The Olympic Charter was created in 1908 and in 1975 a clause(Olympic Rule 50) was added that states that no political meetings or demonstrations can be held in the stadium where the Olympics are held. The Olympics are an event that brings attention from all over the world for sports and if an athlete engages in a political protest of any sort it can have a damaging impact in a variety of ways, especially for that athlete. This means that every kind of propaganda or demonstration, even if it is religious or racial etc, is forbidden at the Olympics. Olympic Athletes are discouraged from using the Olympics as a platform to convey religious or political views.

The basic structure of that was written into the Charter years ago and it broadly went on to stipulate that no demonstrations of any sort in political nature would be tolerated. There are countries taking part in the Olympics from all over the world, as well as watching from around the world too. And this rule is to make sure that the focus of the Olympics is on competitive sports and not about political or religious agenda.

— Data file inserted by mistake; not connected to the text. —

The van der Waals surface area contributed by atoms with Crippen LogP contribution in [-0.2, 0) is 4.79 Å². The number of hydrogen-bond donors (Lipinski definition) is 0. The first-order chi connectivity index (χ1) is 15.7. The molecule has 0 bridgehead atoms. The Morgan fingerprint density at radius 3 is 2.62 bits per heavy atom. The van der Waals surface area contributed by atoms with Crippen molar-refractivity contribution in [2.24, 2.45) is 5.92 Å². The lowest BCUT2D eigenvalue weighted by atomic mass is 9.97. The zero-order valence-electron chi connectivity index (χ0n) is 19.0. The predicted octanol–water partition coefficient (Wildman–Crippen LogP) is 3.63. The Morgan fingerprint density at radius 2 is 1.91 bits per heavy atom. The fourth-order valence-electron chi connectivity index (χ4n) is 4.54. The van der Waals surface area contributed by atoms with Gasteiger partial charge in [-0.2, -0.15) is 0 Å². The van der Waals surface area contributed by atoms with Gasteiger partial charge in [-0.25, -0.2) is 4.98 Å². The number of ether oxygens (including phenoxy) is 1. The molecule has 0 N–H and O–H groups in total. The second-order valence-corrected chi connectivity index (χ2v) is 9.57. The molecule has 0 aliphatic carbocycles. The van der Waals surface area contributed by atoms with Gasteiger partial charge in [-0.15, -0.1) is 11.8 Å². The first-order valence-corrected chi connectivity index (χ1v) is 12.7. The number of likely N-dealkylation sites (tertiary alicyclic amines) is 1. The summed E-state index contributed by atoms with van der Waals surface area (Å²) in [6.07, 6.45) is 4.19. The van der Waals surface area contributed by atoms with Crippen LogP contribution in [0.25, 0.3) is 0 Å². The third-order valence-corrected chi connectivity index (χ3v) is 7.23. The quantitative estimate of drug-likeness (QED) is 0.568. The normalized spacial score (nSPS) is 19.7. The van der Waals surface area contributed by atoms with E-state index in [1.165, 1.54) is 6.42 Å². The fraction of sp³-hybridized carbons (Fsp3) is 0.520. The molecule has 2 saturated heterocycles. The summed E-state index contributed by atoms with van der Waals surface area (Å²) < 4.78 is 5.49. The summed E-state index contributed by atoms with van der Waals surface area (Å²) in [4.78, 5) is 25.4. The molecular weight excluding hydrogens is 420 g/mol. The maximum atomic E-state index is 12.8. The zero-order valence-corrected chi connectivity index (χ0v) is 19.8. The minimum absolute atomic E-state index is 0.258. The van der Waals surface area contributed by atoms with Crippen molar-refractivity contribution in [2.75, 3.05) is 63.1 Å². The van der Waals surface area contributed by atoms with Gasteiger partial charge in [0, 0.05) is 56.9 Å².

There had been a history of some protests taking place at the Olympics before those rules came into place. For example, in 1906 they saw political protest action, and there have been some full boycotts of the Olympics too over the years. The first boycott was in 1956 for the Summer Olympics and then more recently we saw that there had been a boycott of the Olympics in 1988.

The Olympics have been an opportunity for athletes from around the world who take the stage in front of the globe to be able to demonstrate and some have taken that chance. This is why rules were later updated to stipulate that this sort of behavior would not be tolerated because they want it to remain about the sports and not turn into a show with political stunts.